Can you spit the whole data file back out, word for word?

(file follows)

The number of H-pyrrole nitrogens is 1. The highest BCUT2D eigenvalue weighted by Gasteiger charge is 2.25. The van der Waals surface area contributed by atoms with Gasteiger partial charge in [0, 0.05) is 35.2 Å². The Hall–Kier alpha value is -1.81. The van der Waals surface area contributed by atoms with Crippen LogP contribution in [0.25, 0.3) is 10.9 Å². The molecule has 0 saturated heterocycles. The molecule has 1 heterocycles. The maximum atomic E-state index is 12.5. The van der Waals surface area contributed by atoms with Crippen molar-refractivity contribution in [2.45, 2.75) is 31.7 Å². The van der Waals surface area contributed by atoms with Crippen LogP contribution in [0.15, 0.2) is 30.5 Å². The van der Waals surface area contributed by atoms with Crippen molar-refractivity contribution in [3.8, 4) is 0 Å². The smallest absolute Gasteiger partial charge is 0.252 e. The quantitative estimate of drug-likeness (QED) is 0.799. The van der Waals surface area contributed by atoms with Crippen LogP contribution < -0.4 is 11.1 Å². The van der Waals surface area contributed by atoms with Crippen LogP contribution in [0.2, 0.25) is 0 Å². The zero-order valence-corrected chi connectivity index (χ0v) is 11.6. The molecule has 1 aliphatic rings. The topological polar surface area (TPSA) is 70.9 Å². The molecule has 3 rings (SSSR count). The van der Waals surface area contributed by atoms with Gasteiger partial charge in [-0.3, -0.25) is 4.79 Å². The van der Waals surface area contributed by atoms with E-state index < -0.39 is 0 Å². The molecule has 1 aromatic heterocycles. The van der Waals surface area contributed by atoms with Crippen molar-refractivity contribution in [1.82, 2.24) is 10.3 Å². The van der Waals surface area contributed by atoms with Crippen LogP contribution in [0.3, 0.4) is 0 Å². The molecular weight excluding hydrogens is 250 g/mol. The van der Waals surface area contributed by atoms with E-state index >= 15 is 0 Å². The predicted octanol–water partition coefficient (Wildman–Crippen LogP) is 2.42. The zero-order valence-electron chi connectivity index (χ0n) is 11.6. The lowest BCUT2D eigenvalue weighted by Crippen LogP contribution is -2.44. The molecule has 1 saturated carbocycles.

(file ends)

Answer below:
The number of H-pyrrole nitrogens is 1. The highest BCUT2D eigenvalue weighted by Gasteiger charge is 2.25. The van der Waals surface area contributed by atoms with Gasteiger partial charge in [0, 0.05) is 35.2 Å². The Hall–Kier alpha value is -1.81. The van der Waals surface area contributed by atoms with Crippen LogP contribution in [0.25, 0.3) is 10.9 Å². The molecule has 0 saturated heterocycles. The molecule has 1 heterocycles. The maximum atomic E-state index is 12.5. The van der Waals surface area contributed by atoms with Crippen molar-refractivity contribution in [2.45, 2.75) is 31.7 Å². The van der Waals surface area contributed by atoms with Crippen LogP contribution in [0.15, 0.2) is 30.5 Å². The van der Waals surface area contributed by atoms with Crippen molar-refractivity contribution in [3.8, 4) is 0 Å². The smallest absolute Gasteiger partial charge is 0.252 e. The quantitative estimate of drug-likeness (QED) is 0.799. The van der Waals surface area contributed by atoms with Crippen LogP contribution < -0.4 is 11.1 Å². The van der Waals surface area contributed by atoms with Crippen LogP contribution in [0.2, 0.25) is 0 Å². The zero-order valence-corrected chi connectivity index (χ0v) is 11.6. The molecule has 1 aliphatic rings. The topological polar surface area (TPSA) is 70.9 Å². The molecule has 3 rings (SSSR count). The van der Waals surface area contributed by atoms with Gasteiger partial charge in [-0.3, -0.25) is 4.79 Å². The van der Waals surface area contributed by atoms with E-state index < -0.39 is 0 Å². The molecule has 1 aromatic heterocycles. The van der Waals surface area contributed by atoms with Crippen molar-refractivity contribution in [1.82, 2.24) is 10.3 Å². The van der Waals surface area contributed by atoms with Crippen LogP contribution in [0.3, 0.4) is 0 Å². The molecular weight excluding hydrogens is 250 g/mol. The van der Waals surface area contributed by atoms with E-state index >= 15 is 0 Å². The predicted octanol–water partition coefficient (Wildman–Crippen LogP) is 2.42. The zero-order valence-electron chi connectivity index (χ0n) is 11.6. The lowest BCUT2D eigenvalue weighted by Crippen LogP contribution is -2.44. The molecule has 1 saturated carbocycles.